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NCJ Number: 170267 Find in a Library
Title: Job Control and Occupational Outcomes Among Prison Workers
Journal: Justice Quarterly  Volume:14  Issue:3  Dated:(September 1997)  Pages:525-546
Author(s): K N Wright; W G Saylor; E Gilman; S Camp
Date Published: 1997
Page Count: 22
Type: Survey
Format: Article
Language: English
Country: United States of America
Annotation: The effects of having the opportunity to influence decision making and control operations on prison employees' job satisfaction and work performance were tested using data from 73 Federal prisons.
Abstract: The study was prompted by the between contrast theoretical and empirical management studies that support job control and DiIulio's Governing Prisons, the most widely recognized prison management study. DiIulio argues for a traditional management style that severely restricts employees' influence and control and embodies a bureaucratic model of organization. The current research examined organization-level effects rather than specific effects and outcomes for individuals. The data came from 73 Federal prisons in which the Federal Bureau of Prisons surveyed staff members in 1994. The survey gathered information on employees' perceptions about the workplace. Responses came from 8,115 of the 9,228 individuals who received questionnaires. Results supported the model suggested by management studies over DiIulio's traditional model. Job autonomy and participation in decisionmaking were associated with enhanced occupational outcomes, including higher job satisfaction, stronger commitment to the institution, greater effectiveness in working with inmates, and less occupational stress. Tables and 45 references (Author abstract modified)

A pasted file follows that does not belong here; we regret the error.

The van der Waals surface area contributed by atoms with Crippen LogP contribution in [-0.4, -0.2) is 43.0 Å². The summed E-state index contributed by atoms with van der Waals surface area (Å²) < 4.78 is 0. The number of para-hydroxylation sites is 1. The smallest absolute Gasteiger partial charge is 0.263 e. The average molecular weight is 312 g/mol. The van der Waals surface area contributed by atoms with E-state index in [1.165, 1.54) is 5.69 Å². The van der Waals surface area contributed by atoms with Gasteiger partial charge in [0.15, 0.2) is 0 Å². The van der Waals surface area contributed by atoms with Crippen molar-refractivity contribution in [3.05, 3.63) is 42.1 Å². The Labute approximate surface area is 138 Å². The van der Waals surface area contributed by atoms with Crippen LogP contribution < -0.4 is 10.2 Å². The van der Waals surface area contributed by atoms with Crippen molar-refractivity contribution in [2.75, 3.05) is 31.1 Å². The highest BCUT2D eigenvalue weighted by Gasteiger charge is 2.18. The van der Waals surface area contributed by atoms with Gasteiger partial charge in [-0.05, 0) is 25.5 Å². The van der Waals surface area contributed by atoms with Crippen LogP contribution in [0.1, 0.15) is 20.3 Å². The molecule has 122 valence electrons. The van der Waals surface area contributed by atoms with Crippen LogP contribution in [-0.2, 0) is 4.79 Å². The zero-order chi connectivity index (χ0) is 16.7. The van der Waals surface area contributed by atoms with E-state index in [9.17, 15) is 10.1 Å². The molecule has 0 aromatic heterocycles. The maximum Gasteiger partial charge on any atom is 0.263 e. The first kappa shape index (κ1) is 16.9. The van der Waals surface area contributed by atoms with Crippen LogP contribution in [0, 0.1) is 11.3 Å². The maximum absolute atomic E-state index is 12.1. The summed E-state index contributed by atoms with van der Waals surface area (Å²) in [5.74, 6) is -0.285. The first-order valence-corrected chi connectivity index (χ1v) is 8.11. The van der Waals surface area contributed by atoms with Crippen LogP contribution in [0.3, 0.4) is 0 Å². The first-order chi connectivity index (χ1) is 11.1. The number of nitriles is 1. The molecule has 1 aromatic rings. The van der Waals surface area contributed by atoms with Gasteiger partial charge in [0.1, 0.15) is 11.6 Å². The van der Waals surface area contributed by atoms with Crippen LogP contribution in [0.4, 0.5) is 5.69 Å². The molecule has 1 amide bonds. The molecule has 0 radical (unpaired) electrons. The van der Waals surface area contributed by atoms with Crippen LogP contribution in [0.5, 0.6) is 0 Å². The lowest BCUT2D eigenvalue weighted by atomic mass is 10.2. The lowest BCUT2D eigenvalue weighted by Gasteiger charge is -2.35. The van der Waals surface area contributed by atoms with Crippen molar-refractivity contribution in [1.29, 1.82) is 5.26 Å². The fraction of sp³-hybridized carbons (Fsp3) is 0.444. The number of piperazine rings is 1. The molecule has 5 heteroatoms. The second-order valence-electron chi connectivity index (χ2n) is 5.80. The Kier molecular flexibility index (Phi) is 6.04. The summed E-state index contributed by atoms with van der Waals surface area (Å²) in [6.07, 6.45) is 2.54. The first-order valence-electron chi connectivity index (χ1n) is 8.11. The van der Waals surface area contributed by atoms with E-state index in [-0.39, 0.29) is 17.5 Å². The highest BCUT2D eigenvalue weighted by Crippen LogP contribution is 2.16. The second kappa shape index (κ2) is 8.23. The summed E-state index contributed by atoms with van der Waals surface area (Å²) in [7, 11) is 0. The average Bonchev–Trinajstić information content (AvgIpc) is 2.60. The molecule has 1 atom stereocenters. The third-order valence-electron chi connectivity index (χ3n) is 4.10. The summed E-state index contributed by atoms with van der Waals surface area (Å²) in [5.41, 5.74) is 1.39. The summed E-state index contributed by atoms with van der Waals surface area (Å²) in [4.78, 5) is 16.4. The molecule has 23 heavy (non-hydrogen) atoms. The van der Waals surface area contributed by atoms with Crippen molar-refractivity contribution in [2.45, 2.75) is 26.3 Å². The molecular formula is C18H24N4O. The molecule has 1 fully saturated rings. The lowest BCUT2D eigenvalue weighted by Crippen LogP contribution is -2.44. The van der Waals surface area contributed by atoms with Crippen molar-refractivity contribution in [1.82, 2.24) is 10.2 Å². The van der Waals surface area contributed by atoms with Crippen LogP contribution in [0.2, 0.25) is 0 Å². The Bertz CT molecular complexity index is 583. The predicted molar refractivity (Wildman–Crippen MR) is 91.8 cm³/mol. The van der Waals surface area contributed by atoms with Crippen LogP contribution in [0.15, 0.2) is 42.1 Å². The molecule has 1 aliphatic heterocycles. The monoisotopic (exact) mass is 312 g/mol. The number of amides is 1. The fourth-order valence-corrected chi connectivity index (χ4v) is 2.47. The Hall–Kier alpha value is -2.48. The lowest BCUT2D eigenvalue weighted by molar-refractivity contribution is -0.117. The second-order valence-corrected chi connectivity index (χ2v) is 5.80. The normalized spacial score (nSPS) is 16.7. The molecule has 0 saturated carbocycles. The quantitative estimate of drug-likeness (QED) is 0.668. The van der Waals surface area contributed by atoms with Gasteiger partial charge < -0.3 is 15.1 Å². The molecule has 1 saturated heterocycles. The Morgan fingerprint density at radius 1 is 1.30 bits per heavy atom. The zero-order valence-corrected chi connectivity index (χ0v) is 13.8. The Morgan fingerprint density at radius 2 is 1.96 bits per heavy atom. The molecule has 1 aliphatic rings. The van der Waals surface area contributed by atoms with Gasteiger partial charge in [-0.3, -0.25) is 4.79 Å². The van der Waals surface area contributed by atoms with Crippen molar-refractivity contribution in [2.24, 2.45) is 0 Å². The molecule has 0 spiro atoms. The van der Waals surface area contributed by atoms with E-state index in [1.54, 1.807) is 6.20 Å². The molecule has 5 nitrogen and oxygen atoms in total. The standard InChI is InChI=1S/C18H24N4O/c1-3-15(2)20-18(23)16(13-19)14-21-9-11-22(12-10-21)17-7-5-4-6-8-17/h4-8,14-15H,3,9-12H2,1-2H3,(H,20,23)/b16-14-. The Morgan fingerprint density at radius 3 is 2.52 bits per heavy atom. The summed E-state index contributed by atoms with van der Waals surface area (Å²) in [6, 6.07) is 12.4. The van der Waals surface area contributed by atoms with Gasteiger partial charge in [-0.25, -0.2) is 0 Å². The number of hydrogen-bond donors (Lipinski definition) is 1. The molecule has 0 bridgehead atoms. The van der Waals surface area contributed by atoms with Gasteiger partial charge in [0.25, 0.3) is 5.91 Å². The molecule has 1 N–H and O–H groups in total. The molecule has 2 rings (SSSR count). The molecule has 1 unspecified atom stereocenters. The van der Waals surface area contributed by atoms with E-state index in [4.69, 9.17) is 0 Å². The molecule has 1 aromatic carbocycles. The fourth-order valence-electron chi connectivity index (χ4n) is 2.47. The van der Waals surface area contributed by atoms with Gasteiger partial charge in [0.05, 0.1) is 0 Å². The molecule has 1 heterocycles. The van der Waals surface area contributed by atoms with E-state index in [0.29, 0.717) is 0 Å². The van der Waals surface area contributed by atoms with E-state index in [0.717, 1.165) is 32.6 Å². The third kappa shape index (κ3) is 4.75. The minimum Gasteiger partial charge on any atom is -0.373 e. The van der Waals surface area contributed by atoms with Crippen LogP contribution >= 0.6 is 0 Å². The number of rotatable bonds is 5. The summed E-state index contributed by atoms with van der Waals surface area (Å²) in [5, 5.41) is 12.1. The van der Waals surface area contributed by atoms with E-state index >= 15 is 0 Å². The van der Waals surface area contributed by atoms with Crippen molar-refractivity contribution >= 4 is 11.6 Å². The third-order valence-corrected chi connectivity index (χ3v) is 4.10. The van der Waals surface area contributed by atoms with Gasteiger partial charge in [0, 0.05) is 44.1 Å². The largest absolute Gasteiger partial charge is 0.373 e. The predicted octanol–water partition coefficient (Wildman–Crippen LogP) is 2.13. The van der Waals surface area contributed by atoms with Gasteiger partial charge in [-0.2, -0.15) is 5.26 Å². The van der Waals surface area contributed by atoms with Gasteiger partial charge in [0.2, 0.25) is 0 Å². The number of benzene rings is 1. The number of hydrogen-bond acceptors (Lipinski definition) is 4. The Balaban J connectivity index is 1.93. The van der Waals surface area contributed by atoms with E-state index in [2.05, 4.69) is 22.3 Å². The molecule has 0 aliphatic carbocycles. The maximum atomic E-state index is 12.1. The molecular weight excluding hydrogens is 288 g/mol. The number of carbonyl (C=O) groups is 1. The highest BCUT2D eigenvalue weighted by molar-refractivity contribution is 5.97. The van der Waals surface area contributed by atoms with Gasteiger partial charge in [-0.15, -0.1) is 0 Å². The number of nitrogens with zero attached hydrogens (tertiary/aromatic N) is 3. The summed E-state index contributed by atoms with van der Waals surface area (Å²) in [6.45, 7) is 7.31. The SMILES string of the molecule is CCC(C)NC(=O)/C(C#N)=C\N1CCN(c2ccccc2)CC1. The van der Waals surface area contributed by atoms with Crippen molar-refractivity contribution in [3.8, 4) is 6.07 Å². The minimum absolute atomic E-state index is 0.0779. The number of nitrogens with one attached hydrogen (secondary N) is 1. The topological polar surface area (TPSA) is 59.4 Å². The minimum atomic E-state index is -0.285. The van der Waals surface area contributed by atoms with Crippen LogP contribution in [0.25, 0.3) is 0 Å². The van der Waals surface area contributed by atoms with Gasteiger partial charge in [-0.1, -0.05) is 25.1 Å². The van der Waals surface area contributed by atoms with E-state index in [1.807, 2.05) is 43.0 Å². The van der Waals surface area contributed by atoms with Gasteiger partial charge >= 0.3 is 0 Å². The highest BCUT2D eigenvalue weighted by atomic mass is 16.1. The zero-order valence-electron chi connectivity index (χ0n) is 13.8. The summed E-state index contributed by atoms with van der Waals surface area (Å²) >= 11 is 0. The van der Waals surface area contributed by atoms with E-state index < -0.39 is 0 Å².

Main Term(s): Correctional personnel attitudes
Index Term(s): Corrections management; Federal correctional facilities; Work attitudes
To cite this abstract, use the following link:
http://www.ncjrs.gov/App/publications/abstract.aspx?ID=170267

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